He’d met her daughters, Lucy and Elizabeth, more than a few times before. Now they were standing together near the band, and neither seemed to recognize him when he was introduced. Agnes immediately excused herself to work the crowd.
Lucy, a light-bronze-skinned, dark-eyed, stunningly beautiful woman of thirty-four or thirty-five stared at the singer on the bandstand without a word. She was a lawyer, famous for little tolerance for inferior intelligence. Engrossed in the music, she walked away.
“Impressive,” Luke murmured to Elizabeth, gazing at the revelers in the ballroom.
“I’m proud of what my father’s done,” she said. She shared none of the stunning characteristics of her sister. But she was not unattractive. Her delicate features and sharp blue eyes complemented her fair, blemish-free skin. But her slightly overweight figure, with sturdy legs and thick ankles had no resemblance to Lucy’s slim beauty.
“Were you involved in the institute?” she continued.
“Not directly,” he said. She seemed thoroughly bored, which, given the circumstances of conversation with someone she couldn’t remember, he decided was forgivable, if not understandable.
“Are you a donor?” she asked.
“I work with your father.”
“Oh.” She thought for a few seconds. “Haven’t we met before?”
“A few times,” he said.
Lucy returned, nibbling a bacon-wrapped scallop on a stick, and stared. “Who are you?” she asked.
“Mother just told you,” Elizabeth said. “Luke Osborne, isn’t it? He’s in daddy’s department.”
“The pleasure is mine,” he said, nodding slightly to Lucy and offering his hand, which she ignored.
Lucy would not look at Elizabeth. “You’re an eye surgeon?” she asked Luke with a touch of disdain.Read More →
Reviews from Indie Book Reviews:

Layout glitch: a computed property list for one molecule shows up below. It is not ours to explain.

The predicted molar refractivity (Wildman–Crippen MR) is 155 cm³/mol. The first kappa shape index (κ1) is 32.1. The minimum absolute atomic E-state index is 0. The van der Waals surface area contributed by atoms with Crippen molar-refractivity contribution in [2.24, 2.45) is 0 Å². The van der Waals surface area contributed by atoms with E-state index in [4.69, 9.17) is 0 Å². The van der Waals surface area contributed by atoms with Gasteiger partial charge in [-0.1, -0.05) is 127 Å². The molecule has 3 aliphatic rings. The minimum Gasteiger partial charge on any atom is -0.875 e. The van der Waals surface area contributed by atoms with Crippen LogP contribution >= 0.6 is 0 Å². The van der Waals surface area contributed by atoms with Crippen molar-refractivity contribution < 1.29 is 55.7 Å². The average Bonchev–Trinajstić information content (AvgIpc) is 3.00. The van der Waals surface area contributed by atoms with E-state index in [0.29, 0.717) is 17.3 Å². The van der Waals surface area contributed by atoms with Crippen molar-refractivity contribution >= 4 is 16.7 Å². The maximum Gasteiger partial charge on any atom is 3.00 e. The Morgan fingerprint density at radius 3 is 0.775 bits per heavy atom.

– Well-written, creative, and thought-provoking, “The Spirit of Want” by William Coles is a great read for fans of literary drama and romance novels. This book has a cast of great characters and plenty of unexpected intrigue and twists to keep us interested. We really feel like we are in the characters’ head and heart, and I feel Mr. Coles did a great job of bringing in a fresh voice to a literary genre and it felt original, both in plot, voice, and narrative style. I didn’t feel like I’ve read this million times before. It is very character-driven and fast paced (almost TOO fast at times), with great dialogue and conversations that engage us in Luke, Lucy’s, Bain’s, and the others’ story. I wasn’t sure how I felt about the ending, though… kind of sad and the epilogue just sort of ‘summed up’ everything. Would have preferred to see it play out more. And it could benefit from some better editing – because the pacing, while fast, was erratic (lots of dialogue talking about not much, then some narration that rushed over some very important events). Things like that. Nothing terrible, could just use some smoothing out. Overall an engrossing and complex story and I’d love to read more from William Coles. Happy to see he’s written several others! (4-5 stars)